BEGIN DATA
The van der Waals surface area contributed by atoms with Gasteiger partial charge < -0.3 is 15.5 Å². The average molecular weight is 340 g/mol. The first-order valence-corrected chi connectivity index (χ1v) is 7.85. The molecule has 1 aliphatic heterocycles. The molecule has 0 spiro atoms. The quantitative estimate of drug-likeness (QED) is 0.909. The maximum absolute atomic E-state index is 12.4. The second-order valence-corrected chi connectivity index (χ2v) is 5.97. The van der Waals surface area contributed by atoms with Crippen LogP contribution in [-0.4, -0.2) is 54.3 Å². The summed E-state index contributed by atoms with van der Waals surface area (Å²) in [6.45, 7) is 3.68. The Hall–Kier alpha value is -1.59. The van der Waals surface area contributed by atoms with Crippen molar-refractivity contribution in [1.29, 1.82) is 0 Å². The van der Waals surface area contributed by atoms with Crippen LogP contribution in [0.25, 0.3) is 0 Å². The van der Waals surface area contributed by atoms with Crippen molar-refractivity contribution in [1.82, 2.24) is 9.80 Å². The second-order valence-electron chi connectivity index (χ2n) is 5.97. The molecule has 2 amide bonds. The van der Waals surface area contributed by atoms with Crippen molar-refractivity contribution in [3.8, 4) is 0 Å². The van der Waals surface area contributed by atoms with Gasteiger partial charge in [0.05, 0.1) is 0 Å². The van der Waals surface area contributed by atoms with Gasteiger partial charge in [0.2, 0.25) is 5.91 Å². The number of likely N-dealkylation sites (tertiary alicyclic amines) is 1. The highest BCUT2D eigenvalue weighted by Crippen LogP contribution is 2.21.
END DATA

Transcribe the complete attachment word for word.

The van der Waals surface area contributed by atoms with Gasteiger partial charge < -0.3 is 15.5 Å². The average molecular weight is 340 g/mol. The first-order valence-corrected chi connectivity index (χ1v) is 7.85. The molecule has 1 aliphatic heterocycles. The molecule has 0 spiro atoms. The quantitative estimate of drug-likeness (QED) is 0.909. The maximum absolute atomic E-state index is 12.4. The second-order valence-corrected chi connectivity index (χ2v) is 5.97. The van der Waals surface area contributed by atoms with Crippen LogP contribution in [-0.4, -0.2) is 54.3 Å². The summed E-state index contributed by atoms with van der Waals surface area (Å²) in [6.45, 7) is 3.68. The Hall–Kier alpha value is -1.59. The van der Waals surface area contributed by atoms with Crippen molar-refractivity contribution in [1.29, 1.82) is 0 Å². The van der Waals surface area contributed by atoms with Crippen LogP contribution in [0.25, 0.3) is 0 Å². The van der Waals surface area contributed by atoms with Crippen molar-refractivity contribution in [1.82, 2.24) is 9.80 Å². The second-order valence-electron chi connectivity index (χ2n) is 5.97. The molecule has 2 amide bonds. The van der Waals surface area contributed by atoms with Crippen molar-refractivity contribution in [3.8, 4) is 0 Å². The van der Waals surface area contributed by atoms with Gasteiger partial charge in [0.05, 0.1) is 0 Å². The van der Waals surface area contributed by atoms with Gasteiger partial charge in [0.2, 0.25) is 5.91 Å². The number of likely N-dealkylation sites (tertiary alicyclic amines) is 1. The highest BCUT2D eigenvalue weighted by Crippen LogP contribution is 2.21.